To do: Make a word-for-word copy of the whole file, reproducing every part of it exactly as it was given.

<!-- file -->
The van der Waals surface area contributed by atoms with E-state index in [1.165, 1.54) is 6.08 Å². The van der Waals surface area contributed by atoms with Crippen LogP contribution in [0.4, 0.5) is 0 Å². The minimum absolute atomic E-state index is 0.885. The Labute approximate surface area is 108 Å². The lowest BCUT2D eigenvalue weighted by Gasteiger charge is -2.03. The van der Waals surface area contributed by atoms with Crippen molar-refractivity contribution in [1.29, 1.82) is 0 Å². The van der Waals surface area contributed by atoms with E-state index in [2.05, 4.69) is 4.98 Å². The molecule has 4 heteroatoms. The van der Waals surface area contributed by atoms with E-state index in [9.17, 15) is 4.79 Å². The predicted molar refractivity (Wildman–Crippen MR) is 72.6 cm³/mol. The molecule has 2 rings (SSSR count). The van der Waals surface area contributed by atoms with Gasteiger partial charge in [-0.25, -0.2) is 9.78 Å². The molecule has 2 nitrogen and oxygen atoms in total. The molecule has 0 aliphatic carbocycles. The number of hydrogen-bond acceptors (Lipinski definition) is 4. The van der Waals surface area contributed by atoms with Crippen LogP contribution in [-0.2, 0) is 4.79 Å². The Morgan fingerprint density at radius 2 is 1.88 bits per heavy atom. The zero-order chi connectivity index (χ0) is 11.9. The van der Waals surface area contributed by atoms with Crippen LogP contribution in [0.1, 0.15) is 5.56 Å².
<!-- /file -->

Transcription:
The van der Waals surface area contributed by atoms with E-state index in [1.165, 1.54) is 6.08 Å². The van der Waals surface area contributed by atoms with Crippen LogP contribution in [0.4, 0.5) is 0 Å². The minimum absolute atomic E-state index is 0.885. The Labute approximate surface area is 108 Å². The lowest BCUT2D eigenvalue weighted by Gasteiger charge is -2.03. The van der Waals surface area contributed by atoms with Crippen molar-refractivity contribution in [1.29, 1.82) is 0 Å². The van der Waals surface area contributed by atoms with E-state index in [2.05, 4.69) is 4.98 Å². The molecule has 4 heteroatoms. The van der Waals surface area contributed by atoms with E-state index in [9.17, 15) is 4.79 Å². The predicted molar refractivity (Wildman–Crippen MR) is 72.6 cm³/mol. The molecule has 2 rings (SSSR count). The van der Waals surface area contributed by atoms with Gasteiger partial charge in [-0.25, -0.2) is 9.78 Å². The molecule has 2 nitrogen and oxygen atoms in total. The molecule has 0 aliphatic carbocycles. The number of hydrogen-bond acceptors (Lipinski definition) is 4. The van der Waals surface area contributed by atoms with Crippen LogP contribution in [-0.2, 0) is 4.79 Å². The Morgan fingerprint density at radius 2 is 1.88 bits per heavy atom. The zero-order chi connectivity index (χ0) is 11.9. The van der Waals surface area contributed by atoms with Crippen LogP contribution in [0.1, 0.15) is 5.56 Å².